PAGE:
We are conditioned to look outside of ourselves to evaluate ourselves and determine if what we did was acceptable. This of course does not work, because we are evaluating ourselves in terms of other people’s notions of us. These notions are ultimately based in terms of how they think we should be. This typically results in us feeling really poorly about ourselves. In order to dodge this bullet, we need to discipline ourselves to look to ourselves to evaluate ourselves. In other words, look inside instead of outside. And to do this we need standards to evaluate ourselves with. Call them your standards of excellence.
Once you have standards of excellence for yourself, all you
have to do when some has an issue with you is evaluate what you did or said in terms of your standards of excellence. If what you did falls short of your standards, then take responsibility for how it affected the other person and move on.
If however, what you did or said falls within your standards of excellence, let it be the other person’s issue. You can have compassion for it upsetting to them, but never lose sight of the fact that it is their issue. This keeps you clear of other people’s notions of how you should be which is quite liberating.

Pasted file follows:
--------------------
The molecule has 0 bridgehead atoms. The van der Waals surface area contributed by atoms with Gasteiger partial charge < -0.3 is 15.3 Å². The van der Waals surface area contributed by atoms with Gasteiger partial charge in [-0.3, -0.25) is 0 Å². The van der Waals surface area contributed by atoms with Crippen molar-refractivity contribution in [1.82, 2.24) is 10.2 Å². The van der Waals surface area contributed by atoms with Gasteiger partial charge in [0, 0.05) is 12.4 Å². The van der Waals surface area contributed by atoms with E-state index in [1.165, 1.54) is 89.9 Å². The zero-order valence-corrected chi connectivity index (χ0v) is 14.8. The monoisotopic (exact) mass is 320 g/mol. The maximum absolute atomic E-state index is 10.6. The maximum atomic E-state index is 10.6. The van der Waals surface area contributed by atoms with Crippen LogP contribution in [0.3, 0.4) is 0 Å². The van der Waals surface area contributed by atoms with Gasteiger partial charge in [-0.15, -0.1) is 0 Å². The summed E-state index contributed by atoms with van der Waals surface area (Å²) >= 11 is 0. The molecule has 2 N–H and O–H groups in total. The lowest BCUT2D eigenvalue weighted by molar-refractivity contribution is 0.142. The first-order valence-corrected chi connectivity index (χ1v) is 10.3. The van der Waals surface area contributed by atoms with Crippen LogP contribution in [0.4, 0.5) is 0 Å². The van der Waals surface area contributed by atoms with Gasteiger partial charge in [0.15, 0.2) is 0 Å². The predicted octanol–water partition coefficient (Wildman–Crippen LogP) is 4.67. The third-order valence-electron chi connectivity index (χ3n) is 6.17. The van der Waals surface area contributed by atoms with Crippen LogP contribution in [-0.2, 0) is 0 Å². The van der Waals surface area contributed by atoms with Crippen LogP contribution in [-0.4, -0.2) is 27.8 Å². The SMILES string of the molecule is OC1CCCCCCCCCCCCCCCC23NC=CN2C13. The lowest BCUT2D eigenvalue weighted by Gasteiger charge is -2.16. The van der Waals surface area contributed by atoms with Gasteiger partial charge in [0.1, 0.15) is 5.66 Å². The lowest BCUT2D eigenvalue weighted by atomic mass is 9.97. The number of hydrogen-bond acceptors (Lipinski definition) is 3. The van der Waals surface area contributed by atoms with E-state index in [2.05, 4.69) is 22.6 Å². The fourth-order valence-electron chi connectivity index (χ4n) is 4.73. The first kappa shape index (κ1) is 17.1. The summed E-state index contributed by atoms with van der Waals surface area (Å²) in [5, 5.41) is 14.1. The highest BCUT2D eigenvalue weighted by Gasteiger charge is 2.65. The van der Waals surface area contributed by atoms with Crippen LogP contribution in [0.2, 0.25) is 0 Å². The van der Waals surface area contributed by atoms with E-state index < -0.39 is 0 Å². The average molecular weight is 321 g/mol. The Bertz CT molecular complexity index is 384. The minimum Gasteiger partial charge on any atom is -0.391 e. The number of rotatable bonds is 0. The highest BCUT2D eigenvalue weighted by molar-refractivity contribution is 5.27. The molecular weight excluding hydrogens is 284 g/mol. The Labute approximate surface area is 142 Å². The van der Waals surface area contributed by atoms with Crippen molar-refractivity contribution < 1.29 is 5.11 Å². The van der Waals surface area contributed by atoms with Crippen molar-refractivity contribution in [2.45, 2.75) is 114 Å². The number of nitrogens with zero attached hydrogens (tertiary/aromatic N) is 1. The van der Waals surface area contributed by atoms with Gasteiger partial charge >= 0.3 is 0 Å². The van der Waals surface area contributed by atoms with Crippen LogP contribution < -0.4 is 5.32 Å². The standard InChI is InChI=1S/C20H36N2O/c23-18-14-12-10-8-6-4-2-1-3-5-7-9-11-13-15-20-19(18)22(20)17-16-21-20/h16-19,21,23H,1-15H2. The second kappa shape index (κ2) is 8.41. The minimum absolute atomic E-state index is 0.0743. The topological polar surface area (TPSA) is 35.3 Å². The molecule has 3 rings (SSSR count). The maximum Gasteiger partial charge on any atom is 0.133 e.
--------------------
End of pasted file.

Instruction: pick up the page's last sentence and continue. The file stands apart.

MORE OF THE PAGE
So perhaps it might serve you take some time to clarify your standards of excellence. Topics include: parenting, work, marriage, friendship, ethics, values, religion/spirituality, and personal integrity.
Or perhaps you are clear on these things and all you need to do is take a moment to evaluate what you did when someone takes issue with it. Then you can see yourself in terms on how you actually are.
About the Author
I, Michael Hoffman, am a licensed psychotherapist, teacher, and author with 25 years experience in counseling and teaching experiential workshops. I have maintained this blog since 2009, and my second book Natural Way of Being will published in 2019.
I offer in-person and video-conferencing counseling, intensive workshops, and online courses to allow participants to directly experience their natural way of being and the life they would have for themselves.